Brain CT Clinical Guide

Abnormalities on computed tomography (CT) of the brain can be quite subtle, but half the battle is knowing what you’re looking for and where to find it. This guide will help you recognize common abnormalities on brain CT and how to identify when normal structures are absent. From traumatic brain injuries and strokes to hemorrhages, tumors, and seizures, you’ll gain the skills you need to avoid common pitfalls and maximize your ability to recognize subtle disease on brain CT.

27 Articles | Guide last updated - 27th Nov 2020

The clinical essentials of brain computed tomography (CT)

To competently read a computed tomography (CT) brain scan, you need to recognize abnormalities that are additions (e.g., hemorrhage and masses), as well as the absence of normal structures. This is because, in many patients, the loss of normal anatomy is the only manifestation of significant disease evident on brain CT. In the articles of this chapter, we review how to maximize your ability to recognize subtle disease by identifying key normal structures on every scan, and how to optimize the appearance of CT images on a computer monitor.

Trauma imaging with brain computed tomography (CT)

Head trauma is among the most common indications for brain computed tomography (CT) imaging in the emergency room. In the articles included in this chapter, you will see case studies involving the types of brain injuries you can expect to find in trauma patients. In the last article, we also describe common pitfalls on brain CT imaging that can lead to unnecessary imaging or misdiagnosis.

Stroke imaging with brain computed tomography (CT)

In the past few decades, optimal care of stroke patients has changed significantly. Currently, emergency brain CT imaging provides much of the essential information necessary for decisions regarding urgent treatment. These interventions have the potential to profoundly alter the outcome for these patients. The findings on brain computed tomography (CT) in these cases can be surprisingly subtle, despite the magnitude of the patient’s symptoms. This chapter’s articles will show you what to look for on CT in patients with acute neurological deficits so that you can improve your ability to recognize important findings.

Detecting nontraumatic brain hemorrhages on computed tomography (CT)

Whenever a patient presents to the emergency room for a severe headache, recognition of even the smallest amount of hemorrhage on brain CT will significantly alter the care of that patient. After reviewing the articles in this chapter, you will be able to recognize non-traumatic hemorrhages on computed tomography (CT) within the brain, the ventricles, and subarachnoid space, and learn how hemorrhages can lead to the diagnosis of an unsuspected pathology.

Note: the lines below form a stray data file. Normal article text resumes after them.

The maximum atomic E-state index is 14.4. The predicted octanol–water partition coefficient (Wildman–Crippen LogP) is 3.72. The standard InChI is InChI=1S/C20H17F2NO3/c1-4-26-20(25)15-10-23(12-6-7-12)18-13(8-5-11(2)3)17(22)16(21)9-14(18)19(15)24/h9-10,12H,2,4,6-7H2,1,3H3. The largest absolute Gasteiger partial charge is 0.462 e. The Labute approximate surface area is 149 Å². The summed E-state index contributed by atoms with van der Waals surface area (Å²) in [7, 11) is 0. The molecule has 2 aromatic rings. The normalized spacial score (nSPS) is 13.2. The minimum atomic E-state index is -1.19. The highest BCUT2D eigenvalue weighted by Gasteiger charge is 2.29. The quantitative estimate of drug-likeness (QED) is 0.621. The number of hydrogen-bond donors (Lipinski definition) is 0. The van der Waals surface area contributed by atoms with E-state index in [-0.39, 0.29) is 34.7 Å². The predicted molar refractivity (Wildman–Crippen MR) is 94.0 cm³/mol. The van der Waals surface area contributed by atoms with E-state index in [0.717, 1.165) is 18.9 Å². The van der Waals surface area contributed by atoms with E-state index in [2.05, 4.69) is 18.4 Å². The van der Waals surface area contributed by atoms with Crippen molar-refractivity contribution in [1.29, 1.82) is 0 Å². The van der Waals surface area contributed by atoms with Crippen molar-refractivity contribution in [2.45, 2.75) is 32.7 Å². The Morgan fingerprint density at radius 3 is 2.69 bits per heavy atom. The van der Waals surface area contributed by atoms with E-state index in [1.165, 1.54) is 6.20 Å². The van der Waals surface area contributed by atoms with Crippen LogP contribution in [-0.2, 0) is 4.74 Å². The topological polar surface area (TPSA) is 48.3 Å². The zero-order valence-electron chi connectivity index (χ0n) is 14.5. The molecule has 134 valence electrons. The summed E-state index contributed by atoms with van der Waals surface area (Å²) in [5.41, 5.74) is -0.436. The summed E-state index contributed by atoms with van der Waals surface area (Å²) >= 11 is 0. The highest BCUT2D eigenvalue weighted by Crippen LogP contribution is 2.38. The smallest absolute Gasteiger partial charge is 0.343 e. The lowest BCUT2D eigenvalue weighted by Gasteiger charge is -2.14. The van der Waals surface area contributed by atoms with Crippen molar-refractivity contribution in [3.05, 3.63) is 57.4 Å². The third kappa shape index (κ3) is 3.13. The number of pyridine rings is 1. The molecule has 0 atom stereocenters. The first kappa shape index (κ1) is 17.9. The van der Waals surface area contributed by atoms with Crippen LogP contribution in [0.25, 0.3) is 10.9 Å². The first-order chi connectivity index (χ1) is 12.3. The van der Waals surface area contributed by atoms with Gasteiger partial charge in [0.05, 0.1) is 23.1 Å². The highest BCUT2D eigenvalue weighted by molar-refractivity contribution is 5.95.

Brain tumor computed tomography (CT) imaging

Brain tumors are frequently first detected on brain computed tomography (CT) scans. The case studies presented in this chapter’s articles demonstrate how the location of the mass can influence your prediction of the type of tumor. We also review the limitations of CT, and how magnetic resonance imaging (MRI) is used alongside brain CT to establish the most likely tumor diagnosis.

Diagnosing the cause of seizures and epilepsy on brain computed tomography (CT)

Seizures are a common indication for computed tomography (CT) imaging of the brain. In the articles of this chapter, you will see case studies featuring diseases that can present initially with seizures and discover how to appropriately use brain CT imaging to establish the diagnosis in patients with both newly presenting seizures and epilepsy.

Imaging metabolic insults, infection, and demyelination on brain computed tomography (CT)

Deep to the brain cortex and white matter lie the thalami and basal ganglia. While the abnormalities that result in seizures usually reside in the cortex, many other diseases involve these deep structures, sometimes symmetrically. After reviewing the articles in this chapter, you’ll be able to recognize abnormalities of the thalami, basal ganglia, and white matter, and discover common causes for their appearance on brain computed tomography (CT).

Imaging skull abnormalities on brain computed tomography (CT)

While the brain is most often the organ of interest on computed tomography (CT) imaging, the skull is always included on these scans. It is important to be able to recognize traumatic injuries of the skull, but also unsuspected benign and malignant diseases that may involve the skull bones and skull base. The case studies presented in this chapter’s articles will help you to recognize these skull abnormalities on brain CT, which is important since their presence may significantly influence treatment and follow-up care.